Research Focus: Fashion and Race


As a fashion educator and independent researcher with an interest in social psychology, innovation and justice, my work harnesses the interdisciplinary nature of fashion studies to examine the implications of ‘race’ in fashion history, business and image-making. In 2016, I introduced a course at Parsons School of Design titled Fashion and Race, and in 2018 I received the award for ‘Outstanding Achievements in Diversity and Social Justice Teaching’ from The New School.

I have developed a suite of pedagogy (listed below) that explores the intersection of fashion and race through three platforms: classroom lectures, a website and an exhibition.

 Students conducting a visual analysis exercise for the course ‘Fashion and Race’ at Parsons School of Design, 2016.

Students conducting a visual analysis exercise for the course ‘Fashion and Race’ at Parsons School of Design, 2016.

Undergraduate course: Fashion and Race

I developed this course at Parsons School of Design to investigate the ways in which fashioned identities emerge within a racialized context in effort to gain access, visibility and power, bridging key concepts in fashion studies with foundations in critical race theory, as well as methodologies from disciplines such as sociology, anthropology, art history and material culture.  Students in this course will come away with a deeper understanding of the intersection of fashion, race, and ethnicity, and will critically address historical and socially accepted standards of beauty and value within the fashion system.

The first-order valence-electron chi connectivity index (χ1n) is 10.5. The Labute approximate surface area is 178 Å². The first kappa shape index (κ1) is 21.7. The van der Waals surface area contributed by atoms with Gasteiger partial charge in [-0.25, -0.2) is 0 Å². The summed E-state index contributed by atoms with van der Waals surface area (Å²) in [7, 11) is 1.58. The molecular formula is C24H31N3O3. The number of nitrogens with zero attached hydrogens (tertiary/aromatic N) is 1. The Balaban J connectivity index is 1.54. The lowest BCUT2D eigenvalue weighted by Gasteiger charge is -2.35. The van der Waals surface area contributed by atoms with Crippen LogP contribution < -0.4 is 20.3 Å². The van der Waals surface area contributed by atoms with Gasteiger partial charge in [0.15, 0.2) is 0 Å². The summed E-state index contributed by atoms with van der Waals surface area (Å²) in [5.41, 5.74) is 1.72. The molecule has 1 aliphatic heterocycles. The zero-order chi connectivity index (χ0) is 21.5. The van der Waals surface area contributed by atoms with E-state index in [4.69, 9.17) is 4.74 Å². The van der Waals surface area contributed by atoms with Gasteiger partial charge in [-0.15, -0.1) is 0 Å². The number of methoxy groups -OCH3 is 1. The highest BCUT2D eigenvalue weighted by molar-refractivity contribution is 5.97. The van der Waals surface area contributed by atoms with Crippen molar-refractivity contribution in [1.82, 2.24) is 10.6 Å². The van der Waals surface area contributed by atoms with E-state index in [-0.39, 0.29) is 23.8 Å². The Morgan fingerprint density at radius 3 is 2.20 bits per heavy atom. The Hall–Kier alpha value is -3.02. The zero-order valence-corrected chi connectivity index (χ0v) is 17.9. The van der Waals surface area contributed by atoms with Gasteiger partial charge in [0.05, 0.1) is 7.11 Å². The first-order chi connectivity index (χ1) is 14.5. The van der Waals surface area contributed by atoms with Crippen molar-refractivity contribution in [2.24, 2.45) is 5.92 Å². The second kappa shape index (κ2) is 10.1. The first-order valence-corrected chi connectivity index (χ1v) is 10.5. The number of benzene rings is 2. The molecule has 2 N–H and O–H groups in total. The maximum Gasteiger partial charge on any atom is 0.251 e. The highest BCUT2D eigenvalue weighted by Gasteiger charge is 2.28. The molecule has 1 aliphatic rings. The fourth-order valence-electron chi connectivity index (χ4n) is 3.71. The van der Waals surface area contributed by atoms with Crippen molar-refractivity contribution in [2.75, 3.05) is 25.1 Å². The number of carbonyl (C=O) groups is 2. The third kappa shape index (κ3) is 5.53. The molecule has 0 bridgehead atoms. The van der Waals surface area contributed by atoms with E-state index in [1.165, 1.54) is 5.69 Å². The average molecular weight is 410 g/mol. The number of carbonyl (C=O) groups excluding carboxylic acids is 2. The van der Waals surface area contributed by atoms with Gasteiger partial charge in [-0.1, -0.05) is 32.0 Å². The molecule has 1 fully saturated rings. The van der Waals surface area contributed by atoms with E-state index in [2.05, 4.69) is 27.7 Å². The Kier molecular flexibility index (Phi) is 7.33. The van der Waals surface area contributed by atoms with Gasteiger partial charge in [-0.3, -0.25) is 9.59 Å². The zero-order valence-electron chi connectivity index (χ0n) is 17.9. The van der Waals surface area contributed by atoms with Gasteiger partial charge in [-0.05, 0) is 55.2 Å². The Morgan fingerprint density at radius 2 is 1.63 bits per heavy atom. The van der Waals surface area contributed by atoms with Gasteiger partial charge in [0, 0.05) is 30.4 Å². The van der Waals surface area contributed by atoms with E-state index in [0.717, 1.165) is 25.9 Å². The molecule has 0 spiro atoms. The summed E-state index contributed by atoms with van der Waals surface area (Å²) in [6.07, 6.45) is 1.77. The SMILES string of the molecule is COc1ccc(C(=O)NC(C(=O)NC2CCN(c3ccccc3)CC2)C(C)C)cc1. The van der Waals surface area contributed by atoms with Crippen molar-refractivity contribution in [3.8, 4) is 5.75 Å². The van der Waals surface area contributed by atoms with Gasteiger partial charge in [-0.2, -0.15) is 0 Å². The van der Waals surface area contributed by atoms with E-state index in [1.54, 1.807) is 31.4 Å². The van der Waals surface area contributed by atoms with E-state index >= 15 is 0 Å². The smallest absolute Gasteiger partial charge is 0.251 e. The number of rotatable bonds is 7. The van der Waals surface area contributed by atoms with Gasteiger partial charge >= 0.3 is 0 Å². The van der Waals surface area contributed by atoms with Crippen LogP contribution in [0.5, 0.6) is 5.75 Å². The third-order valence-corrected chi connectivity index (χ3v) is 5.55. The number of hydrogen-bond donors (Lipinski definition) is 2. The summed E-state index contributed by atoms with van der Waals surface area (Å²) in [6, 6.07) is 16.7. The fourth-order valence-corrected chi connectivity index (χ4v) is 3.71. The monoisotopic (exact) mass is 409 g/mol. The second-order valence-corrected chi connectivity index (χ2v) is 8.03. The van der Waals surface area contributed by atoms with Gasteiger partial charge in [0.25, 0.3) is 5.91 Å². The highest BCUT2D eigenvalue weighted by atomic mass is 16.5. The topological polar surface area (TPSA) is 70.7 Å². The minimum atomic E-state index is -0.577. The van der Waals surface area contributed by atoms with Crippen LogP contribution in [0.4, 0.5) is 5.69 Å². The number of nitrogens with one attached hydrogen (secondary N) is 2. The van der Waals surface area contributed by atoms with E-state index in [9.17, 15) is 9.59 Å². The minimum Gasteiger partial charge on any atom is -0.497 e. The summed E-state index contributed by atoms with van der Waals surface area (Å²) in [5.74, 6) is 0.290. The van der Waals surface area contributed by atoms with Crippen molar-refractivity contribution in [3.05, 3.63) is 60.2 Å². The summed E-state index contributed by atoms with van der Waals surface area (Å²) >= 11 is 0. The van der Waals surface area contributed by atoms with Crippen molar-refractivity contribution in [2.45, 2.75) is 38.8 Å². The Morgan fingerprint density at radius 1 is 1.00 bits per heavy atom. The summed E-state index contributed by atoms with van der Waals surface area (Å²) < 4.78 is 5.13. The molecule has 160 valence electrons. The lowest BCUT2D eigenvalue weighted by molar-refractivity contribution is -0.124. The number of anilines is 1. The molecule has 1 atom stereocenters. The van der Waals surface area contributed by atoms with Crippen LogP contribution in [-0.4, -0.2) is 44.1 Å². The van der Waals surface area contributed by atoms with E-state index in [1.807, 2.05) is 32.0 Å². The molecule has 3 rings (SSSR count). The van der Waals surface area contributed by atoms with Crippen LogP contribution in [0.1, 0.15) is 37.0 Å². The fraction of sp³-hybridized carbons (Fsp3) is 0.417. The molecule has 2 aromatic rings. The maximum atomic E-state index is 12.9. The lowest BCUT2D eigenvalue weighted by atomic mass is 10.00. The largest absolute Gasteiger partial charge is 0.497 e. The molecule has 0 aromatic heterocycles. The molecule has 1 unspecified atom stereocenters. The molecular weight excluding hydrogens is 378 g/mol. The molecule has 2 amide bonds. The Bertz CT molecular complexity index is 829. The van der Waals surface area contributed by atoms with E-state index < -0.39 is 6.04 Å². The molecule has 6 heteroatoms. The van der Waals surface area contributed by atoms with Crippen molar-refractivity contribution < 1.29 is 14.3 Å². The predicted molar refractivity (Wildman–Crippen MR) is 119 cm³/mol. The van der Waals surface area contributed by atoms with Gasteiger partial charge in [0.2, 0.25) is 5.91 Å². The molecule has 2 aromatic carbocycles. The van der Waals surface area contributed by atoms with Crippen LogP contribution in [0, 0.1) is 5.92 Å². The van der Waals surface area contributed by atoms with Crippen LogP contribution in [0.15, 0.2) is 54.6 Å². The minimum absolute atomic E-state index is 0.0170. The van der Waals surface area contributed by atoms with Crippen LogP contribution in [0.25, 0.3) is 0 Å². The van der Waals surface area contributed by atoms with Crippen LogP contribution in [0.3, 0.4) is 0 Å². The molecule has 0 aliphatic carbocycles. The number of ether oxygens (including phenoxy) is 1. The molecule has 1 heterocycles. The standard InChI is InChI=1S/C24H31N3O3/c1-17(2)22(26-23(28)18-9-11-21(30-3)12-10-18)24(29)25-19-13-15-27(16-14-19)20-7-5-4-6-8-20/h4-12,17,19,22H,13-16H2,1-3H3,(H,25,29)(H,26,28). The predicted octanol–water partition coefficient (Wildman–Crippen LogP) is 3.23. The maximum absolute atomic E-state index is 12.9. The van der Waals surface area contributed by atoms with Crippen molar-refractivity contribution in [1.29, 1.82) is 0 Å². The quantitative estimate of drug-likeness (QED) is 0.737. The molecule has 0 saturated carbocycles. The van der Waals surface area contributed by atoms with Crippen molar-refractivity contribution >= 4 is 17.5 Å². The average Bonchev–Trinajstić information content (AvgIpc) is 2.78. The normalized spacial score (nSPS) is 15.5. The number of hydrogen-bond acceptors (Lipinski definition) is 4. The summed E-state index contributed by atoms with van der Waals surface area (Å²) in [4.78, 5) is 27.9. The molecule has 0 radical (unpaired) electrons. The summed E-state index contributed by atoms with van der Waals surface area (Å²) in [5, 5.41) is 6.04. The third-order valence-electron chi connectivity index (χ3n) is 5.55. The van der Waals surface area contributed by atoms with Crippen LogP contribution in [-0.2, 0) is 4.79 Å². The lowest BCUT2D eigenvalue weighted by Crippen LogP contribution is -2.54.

Image: ‘Rest in Peace’ by Fabiola Jean-Louis

Image: ‘Rest in Peace’ by Fabiola Jean-Louis

Digital humanities project: The Fashion and Race Database

Here I propose that it is through a re-assessment and radical revision of the curricula for fashion history, theory and design that a deepened understanding and an expanded vision of human cultural and historical memory can be established. The first concern is to create resources for fashion professionals and educators who are not fully equipped to address and teach fashion history and theory outside of the Western lens. The goal for The Fashion and Race Database is to provide a dedicated platform with open-source tools that address the intersection of power, privilege, representation and aesthetics within the fashion system. This project received initial support through the Innovation in Education Fund at The New School.

 ‘The Evolution of a Strange Fruit’ (gown and headpiece) by Lashun Costor, featured in the exhibition,  Fashion and Race: Deconstructing Ideas, Reconstructing Identities , 2018.

‘The Evolution of a Strange Fruit’ (gown and headpiece) by Lashun Costor, featured in the exhibition, Fashion and Race: Deconstructing Ideas, Reconstructing Identities, 2018.

Exhibition: Fashion and Race: Deconstructing Ideas, Reconstructing Identities (October 27 – November 11, 2018)

On view at the Arnold and Sheila Aronson Galleries in New York, this exhibition invites you to consider the ways in which race has affected the fashion system in terms of visibility, aesthetics, and power. It features a constellation of work from students and alumni who are harnessing their creativity to transgress the limitations they have been confronted with, deconstructing the very idea of ‘race’ as they reconstruct identities of their own.